Electrocardiographic ST-segment Changes during Acute, Severe Isovolemic Hemodilution in Humans

Document Type



Paediatrics and Child Health (East Africa)



Controversy exists regarding the lowest blood hemoglobin concentration that can be safely tolerated. The authors studied healthy resting humans to test the hypothesis that acute isovolemic reduction of blood hemoglobin concentration to 5 g/dl would produce an imbalance in myocardial oxygen supply and demand, resulting in myocardial ischemia.


Fifty-five conscious healthy human volunteers were studied. Isovolemic removal of aliquots of blood reduced blood hemoglobin concentration from 12.8 +/- 1.2 to 5.2 +/- 0.5 g/dl (mean +/- SD). Removed blood was replaced simultaneously with intravenous fluids to maintain constant isovolemia. Hemodynamics and arterial oxygen content (Cao2) were measured before and after removal of each aliquot of blood. Electrocardiographic (ECG) changes were monitored continuously using a Holter ECG recorder for detection of myocardial ischemia.


During hemodilution, transient, reversible ST-segment depression developed in three subjects as seen on the electrocardiogram during hemodilution. These changes occurred at hemoglobin concentrations of 5-7 g/dl while the subjects were asymptomatic. Two of three subjects with ECG changes had significantly higher heart rates than those without ECG changes at the same hemoglobin concentrations. When evaluating the entire study period, the subjects who had ECG ST-segment changes had significantly higher maximum heart rates than those without ECG changes, despite having similar baseline values.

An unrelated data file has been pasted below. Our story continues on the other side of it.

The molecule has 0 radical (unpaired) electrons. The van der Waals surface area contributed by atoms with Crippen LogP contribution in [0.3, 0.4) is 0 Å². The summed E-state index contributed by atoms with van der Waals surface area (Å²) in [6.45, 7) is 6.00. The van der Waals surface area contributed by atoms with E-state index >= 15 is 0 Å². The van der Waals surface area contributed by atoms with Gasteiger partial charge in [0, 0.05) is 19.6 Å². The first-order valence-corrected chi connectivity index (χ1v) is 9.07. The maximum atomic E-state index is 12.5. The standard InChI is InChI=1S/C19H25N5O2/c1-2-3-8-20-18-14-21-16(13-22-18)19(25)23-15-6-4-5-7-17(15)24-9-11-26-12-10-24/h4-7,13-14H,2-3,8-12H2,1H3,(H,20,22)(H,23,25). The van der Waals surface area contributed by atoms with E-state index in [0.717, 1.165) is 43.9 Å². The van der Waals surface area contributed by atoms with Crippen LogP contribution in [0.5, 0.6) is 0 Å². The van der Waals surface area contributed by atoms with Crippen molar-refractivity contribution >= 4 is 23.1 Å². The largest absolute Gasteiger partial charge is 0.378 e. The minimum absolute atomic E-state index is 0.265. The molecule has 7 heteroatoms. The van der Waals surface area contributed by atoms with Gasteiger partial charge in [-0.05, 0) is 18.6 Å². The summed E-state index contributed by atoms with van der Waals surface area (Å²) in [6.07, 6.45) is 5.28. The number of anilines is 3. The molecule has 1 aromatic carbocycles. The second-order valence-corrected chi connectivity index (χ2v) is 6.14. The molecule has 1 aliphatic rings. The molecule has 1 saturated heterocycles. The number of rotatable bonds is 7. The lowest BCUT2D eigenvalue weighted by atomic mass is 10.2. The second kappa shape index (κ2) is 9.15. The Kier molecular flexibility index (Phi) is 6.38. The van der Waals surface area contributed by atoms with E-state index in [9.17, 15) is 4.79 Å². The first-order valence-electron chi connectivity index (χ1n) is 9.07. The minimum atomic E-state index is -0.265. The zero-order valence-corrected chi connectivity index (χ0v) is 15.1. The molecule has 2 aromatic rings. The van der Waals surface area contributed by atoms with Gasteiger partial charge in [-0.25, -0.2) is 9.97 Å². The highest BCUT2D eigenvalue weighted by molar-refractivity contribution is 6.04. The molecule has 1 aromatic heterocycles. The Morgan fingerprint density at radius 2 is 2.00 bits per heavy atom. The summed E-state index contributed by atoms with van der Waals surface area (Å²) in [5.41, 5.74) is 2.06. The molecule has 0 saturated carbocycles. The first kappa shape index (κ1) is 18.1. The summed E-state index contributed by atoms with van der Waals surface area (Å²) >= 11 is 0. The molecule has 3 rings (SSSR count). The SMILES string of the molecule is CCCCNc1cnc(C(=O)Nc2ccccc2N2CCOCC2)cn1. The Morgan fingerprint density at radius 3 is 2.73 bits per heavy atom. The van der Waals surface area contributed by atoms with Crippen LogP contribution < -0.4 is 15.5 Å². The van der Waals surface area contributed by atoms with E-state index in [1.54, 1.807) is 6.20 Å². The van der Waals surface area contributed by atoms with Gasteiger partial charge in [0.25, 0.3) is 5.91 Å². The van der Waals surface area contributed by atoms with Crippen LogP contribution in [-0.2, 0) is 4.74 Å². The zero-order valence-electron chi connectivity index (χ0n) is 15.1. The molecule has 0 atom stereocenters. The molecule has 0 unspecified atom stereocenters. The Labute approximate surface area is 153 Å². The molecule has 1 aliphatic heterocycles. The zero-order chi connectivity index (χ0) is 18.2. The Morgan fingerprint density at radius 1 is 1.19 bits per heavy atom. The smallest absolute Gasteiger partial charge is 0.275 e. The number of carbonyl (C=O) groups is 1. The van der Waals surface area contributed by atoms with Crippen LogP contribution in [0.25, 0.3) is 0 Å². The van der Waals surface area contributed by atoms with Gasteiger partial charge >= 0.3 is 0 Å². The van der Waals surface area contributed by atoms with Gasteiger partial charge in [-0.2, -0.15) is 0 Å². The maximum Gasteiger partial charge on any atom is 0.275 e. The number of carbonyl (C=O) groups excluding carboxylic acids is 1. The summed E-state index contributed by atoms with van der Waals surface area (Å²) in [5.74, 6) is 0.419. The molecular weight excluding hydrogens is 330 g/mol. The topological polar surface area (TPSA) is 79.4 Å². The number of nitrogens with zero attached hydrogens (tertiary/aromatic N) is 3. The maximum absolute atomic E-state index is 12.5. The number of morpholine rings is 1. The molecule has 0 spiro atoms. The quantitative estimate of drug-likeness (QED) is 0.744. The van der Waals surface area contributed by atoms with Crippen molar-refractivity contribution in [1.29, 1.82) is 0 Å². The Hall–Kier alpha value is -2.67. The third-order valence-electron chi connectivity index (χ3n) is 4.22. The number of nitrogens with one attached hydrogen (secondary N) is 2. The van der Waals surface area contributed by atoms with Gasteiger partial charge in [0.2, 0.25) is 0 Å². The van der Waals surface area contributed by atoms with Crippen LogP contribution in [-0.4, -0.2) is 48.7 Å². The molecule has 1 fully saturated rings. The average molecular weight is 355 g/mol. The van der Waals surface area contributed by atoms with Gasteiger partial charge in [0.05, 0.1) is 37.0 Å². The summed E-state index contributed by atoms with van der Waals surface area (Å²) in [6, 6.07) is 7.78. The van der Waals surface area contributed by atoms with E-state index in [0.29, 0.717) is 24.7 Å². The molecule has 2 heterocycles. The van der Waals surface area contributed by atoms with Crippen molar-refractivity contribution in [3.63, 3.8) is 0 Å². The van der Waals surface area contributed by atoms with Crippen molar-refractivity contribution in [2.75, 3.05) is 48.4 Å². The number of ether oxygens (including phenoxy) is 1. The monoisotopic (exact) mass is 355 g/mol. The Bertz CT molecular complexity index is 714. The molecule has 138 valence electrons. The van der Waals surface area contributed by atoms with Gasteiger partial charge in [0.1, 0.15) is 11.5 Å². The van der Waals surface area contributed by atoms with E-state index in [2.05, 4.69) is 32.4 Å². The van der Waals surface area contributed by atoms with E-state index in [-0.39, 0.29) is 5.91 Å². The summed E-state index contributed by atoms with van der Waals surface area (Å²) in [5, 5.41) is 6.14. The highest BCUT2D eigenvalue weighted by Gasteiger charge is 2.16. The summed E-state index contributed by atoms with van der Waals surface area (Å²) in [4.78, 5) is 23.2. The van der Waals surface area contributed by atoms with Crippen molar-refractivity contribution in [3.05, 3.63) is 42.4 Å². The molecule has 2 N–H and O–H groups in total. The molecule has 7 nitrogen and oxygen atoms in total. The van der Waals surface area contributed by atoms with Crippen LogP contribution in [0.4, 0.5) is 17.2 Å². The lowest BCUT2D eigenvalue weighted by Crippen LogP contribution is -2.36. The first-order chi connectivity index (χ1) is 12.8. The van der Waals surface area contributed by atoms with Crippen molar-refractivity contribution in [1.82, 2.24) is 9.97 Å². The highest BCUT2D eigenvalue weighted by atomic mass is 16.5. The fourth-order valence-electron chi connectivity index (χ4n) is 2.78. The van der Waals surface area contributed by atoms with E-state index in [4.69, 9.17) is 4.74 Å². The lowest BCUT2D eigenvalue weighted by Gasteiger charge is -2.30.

With acute reduction of hemoglobin concentration to 5 g/dl, ECG ST-segment changes developed in 3 of 55 healthy conscious adults and were suggestive of, but not conclusive for, myocardial ischemia. The higher heart rates that developed during hemodilution may have contributed to the development of an imbalance between myocardial supply and demand resulting in ECG evidence of myocardial ischemia. However, these ECG changes appear to be benign because they were reversible and not accompanied by symptoms.


This work was published before the author joined Aga Khan University.

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